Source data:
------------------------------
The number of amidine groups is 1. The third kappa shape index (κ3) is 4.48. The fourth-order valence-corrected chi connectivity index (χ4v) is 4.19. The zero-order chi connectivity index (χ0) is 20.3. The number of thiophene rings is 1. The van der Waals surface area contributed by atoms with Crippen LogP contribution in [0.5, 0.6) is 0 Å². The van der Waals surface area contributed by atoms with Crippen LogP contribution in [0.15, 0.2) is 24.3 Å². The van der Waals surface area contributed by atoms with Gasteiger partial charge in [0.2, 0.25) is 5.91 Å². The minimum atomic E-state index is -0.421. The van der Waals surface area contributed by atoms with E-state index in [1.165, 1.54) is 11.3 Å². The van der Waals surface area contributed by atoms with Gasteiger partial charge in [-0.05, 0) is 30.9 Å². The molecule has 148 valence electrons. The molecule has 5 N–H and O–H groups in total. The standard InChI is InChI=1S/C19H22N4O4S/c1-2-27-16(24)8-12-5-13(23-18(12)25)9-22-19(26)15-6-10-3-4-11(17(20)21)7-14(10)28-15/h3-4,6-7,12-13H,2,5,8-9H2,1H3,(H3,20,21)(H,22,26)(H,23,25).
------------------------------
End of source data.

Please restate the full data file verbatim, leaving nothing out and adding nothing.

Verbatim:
The number of amidine groups is 1. The third kappa shape index (κ3) is 4.48. The fourth-order valence-corrected chi connectivity index (χ4v) is 4.19. The zero-order chi connectivity index (χ0) is 20.3. The number of thiophene rings is 1. The van der Waals surface area contributed by atoms with Crippen LogP contribution in [0.5, 0.6) is 0 Å². The van der Waals surface area contributed by atoms with Crippen LogP contribution in [0.15, 0.2) is 24.3 Å². The van der Waals surface area contributed by atoms with Gasteiger partial charge in [0.2, 0.25) is 5.91 Å². The minimum atomic E-state index is -0.421. The van der Waals surface area contributed by atoms with E-state index in [1.165, 1.54) is 11.3 Å². The van der Waals surface area contributed by atoms with Gasteiger partial charge in [-0.05, 0) is 30.9 Å². The molecule has 148 valence electrons. The molecule has 5 N–H and O–H groups in total. The standard InChI is InChI=1S/C19H22N4O4S/c1-2-27-16(24)8-12-5-13(23-18(12)25)9-22-19(26)15-6-10-3-4-11(17(20)21)7-14(10)28-15/h3-4,6-7,12-13H,2,5,8-9H2,1H3,(H3,20,21)(H,22,26)(H,23,25).